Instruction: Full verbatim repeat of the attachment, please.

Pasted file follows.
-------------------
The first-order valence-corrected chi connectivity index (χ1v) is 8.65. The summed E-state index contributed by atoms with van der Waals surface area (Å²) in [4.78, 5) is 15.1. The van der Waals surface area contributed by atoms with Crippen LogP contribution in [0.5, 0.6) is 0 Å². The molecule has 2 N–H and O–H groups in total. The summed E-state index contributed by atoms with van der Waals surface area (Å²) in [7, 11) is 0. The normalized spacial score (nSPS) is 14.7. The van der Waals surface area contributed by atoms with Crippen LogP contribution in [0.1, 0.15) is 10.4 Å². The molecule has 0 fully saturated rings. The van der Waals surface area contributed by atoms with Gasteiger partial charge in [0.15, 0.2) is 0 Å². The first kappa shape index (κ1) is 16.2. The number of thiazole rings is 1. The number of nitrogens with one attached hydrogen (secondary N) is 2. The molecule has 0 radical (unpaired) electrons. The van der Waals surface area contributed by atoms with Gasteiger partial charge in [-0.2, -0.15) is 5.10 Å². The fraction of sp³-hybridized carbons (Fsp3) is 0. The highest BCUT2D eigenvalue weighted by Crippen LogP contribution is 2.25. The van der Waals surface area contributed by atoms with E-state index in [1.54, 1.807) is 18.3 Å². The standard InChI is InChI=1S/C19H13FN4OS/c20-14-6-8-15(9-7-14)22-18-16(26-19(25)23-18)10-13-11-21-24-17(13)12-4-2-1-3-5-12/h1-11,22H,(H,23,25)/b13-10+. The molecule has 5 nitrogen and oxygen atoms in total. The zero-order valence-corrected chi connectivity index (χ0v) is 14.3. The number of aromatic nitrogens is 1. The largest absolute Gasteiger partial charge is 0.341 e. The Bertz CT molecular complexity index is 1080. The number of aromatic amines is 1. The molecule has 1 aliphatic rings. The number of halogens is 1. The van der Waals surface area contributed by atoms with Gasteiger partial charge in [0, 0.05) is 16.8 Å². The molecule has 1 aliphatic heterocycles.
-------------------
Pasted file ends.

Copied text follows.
The first-order valence-corrected chi connectivity index (χ1v) is 8.65. The summed E-state index contributed by atoms with van der Waals surface area (Å²) in [4.78, 5) is 15.1. The van der Waals surface area contributed by atoms with Crippen LogP contribution in [0.5, 0.6) is 0 Å². The molecule has 2 N–H and O–H groups in total. The summed E-state index contributed by atoms with van der Waals surface area (Å²) in [7, 11) is 0. The normalized spacial score (nSPS) is 14.7. The van der Waals surface area contributed by atoms with Crippen LogP contribution in [0.1, 0.15) is 10.4 Å². The molecule has 0 fully saturated rings. The van der Waals surface area contributed by atoms with Gasteiger partial charge in [0.15, 0.2) is 0 Å². The first kappa shape index (κ1) is 16.2. The number of thiazole rings is 1. The number of nitrogens with one attached hydrogen (secondary N) is 2. The molecule has 0 radical (unpaired) electrons. The van der Waals surface area contributed by atoms with Gasteiger partial charge in [-0.2, -0.15) is 5.10 Å². The fraction of sp³-hybridized carbons (Fsp3) is 0. The highest BCUT2D eigenvalue weighted by Crippen LogP contribution is 2.25. The van der Waals surface area contributed by atoms with E-state index in [1.54, 1.807) is 18.3 Å². The standard InChI is InChI=1S/C19H13FN4OS/c20-14-6-8-15(9-7-14)22-18-16(26-19(25)23-18)10-13-11-21-24-17(13)12-4-2-1-3-5-12/h1-11,22H,(H,23,25)/b13-10+. The molecule has 5 nitrogen and oxygen atoms in total. The zero-order valence-corrected chi connectivity index (χ0v) is 14.3. The number of aromatic nitrogens is 1. The largest absolute Gasteiger partial charge is 0.341 e. The Bertz CT molecular complexity index is 1080. The number of aromatic amines is 1. The molecule has 1 aliphatic rings. The number of halogens is 1. The van der Waals surface area contributed by atoms with Gasteiger partial charge in [0, 0.05) is 16.8 Å². The molecule has 1 aliphatic heterocycles.